No, I haven't seen Shark Attack or Shark Attack 2, but from what I can tell, neither of those movies has anything to do with Shark Attack 3: Megalodon, aside from featuring sharks attacking (and the original Shark Attack apparently doesn't even feature much of that). And while Shark Attack and Shark Attack 2 are undoubtedly terrible, Megalodon is the one that has built up a reputation as one of the great bad movies of all time, thanks in large part to one particularly infamous line that star John Barrowman (who's gone on to be very successful on Dr. Who, Torchwood and the British stage) will apparently never live down.
But there's more to Megalodon than just Barrowman's Ben Carpenter delivering the world's most awkward come-on. For starters, the movie takes place in Mexico but was shot in Bulgaria, and almost every supporting character is played by a local actor whose dialogue was post-dubbed, giving the movie a very stilted, unnatural feel even with the rare bits of dialogue that aren't horribly written. The "Mexican" resort where the movie takes place is decorated with Mexican flags and pictures of Mexico's then-President Vicente Fox. This seems to be the movie's primary mode of illustrating character backgrounds and roles; the former Navy man who helps the protagonists defeat the megalodon has giant photos of George W. Bush and Dick Cheney and a huge U.S. Navy logo on his wall to indicate his patriotism. Even more amusingly, paleontologist Cat Stone (Jenny McShane, who had a completely unrelated role in the original Shark Attack) is introduced with what looks like a picture book about dinosaurs sitting on her desk. That level of knowledge about anything scientific is pretty much standard for this movie, though.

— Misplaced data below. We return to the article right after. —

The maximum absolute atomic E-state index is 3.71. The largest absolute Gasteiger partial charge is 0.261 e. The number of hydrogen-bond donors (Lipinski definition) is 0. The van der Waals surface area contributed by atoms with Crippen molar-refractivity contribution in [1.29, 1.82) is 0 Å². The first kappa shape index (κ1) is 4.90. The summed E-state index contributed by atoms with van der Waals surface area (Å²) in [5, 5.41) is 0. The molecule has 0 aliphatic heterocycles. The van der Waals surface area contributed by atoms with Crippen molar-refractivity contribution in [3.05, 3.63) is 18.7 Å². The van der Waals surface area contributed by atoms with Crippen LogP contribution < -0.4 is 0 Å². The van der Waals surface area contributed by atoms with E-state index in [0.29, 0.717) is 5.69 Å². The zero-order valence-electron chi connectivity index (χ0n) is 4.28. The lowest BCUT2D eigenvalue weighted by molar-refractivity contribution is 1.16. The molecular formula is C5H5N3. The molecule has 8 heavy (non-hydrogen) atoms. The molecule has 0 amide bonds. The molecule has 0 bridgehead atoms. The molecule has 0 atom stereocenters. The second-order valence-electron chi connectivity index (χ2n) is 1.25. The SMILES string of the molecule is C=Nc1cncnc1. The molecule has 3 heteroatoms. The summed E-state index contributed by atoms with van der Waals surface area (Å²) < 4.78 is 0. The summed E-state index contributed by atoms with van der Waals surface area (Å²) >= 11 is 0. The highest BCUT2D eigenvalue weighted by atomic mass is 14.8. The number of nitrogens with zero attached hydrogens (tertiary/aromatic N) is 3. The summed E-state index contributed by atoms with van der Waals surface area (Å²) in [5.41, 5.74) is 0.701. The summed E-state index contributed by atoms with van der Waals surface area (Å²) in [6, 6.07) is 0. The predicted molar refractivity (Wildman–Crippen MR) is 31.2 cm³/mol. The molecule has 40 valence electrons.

Barrowman plays a resort employee who stumbles on the title creature, a prehistoric giant shark thought to be extinct. He uploads a picture of the shark's tooth to a hilariously rudimentary website, which attracts the attention of the San Diego-based Cat, who shows up hoping to study the creature. Of course, it's far too dangerous to study, and various victims soon succumb to megalodon attacks, while the fat cats who own the resort refuse to shut down the beach. The movie really kicks into hilariously awful mode when Ben and Cat discover that the megalodon they were chasing was just a baby, and the actual giant shark ("the size of a Greyhound bus," Ben says) shows up. Most of the shark scenes are just recycled stock footage, and the supposedly monster-size shark is just the same footage shown in close-up, with various items (boat, inflatable raft, jet ski) superimposed over it and made to look tiny in comparison (the shark swallows all of those things whole).
Barrowman insists that the infamous line was a joke not meant to end up in the final film, but it's hard to tell just how much of the rest of the movie is intended to be funny. It's not quite goofy enough to be a full-on satire, but certainly bits like the guy directly jet-skiing into the horribly green-screened shark's mouth aren't expected to be taken seriously. Given the proliferation of terrible shark-attack B-movies, it takes something special to rise above the pack and into the realms of the great bad movies of all time; whatever that is, Megalodon clearly has it.